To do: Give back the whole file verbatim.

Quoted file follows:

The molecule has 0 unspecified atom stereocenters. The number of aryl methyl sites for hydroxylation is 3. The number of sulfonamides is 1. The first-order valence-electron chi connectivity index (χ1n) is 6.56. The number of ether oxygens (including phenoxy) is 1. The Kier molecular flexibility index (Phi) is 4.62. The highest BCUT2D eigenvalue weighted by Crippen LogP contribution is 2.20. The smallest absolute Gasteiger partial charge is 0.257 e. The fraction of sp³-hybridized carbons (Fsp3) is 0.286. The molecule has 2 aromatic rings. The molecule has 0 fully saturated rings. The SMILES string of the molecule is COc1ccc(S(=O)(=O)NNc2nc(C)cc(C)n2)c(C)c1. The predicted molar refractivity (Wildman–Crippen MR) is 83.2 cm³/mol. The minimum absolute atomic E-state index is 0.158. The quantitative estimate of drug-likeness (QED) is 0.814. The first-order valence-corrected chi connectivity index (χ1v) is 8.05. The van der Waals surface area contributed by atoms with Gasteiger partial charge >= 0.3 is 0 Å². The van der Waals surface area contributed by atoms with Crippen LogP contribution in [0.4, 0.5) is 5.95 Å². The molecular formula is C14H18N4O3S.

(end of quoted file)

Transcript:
The molecule has 0 unspecified atom stereocenters. The number of aryl methyl sites for hydroxylation is 3. The number of sulfonamides is 1. The first-order valence-electron chi connectivity index (χ1n) is 6.56. The number of ether oxygens (including phenoxy) is 1. The Kier molecular flexibility index (Phi) is 4.62. The highest BCUT2D eigenvalue weighted by Crippen LogP contribution is 2.20. The smallest absolute Gasteiger partial charge is 0.257 e. The fraction of sp³-hybridized carbons (Fsp3) is 0.286. The molecule has 2 aromatic rings. The molecule has 0 fully saturated rings. The SMILES string of the molecule is COc1ccc(S(=O)(=O)NNc2nc(C)cc(C)n2)c(C)c1. The predicted molar refractivity (Wildman–Crippen MR) is 83.2 cm³/mol. The minimum absolute atomic E-state index is 0.158. The quantitative estimate of drug-likeness (QED) is 0.814. The first-order valence-corrected chi connectivity index (χ1v) is 8.05. The van der Waals surface area contributed by atoms with Gasteiger partial charge >= 0.3 is 0 Å². The van der Waals surface area contributed by atoms with Crippen LogP contribution in [0.4, 0.5) is 5.95 Å². The molecular formula is C14H18N4O3S.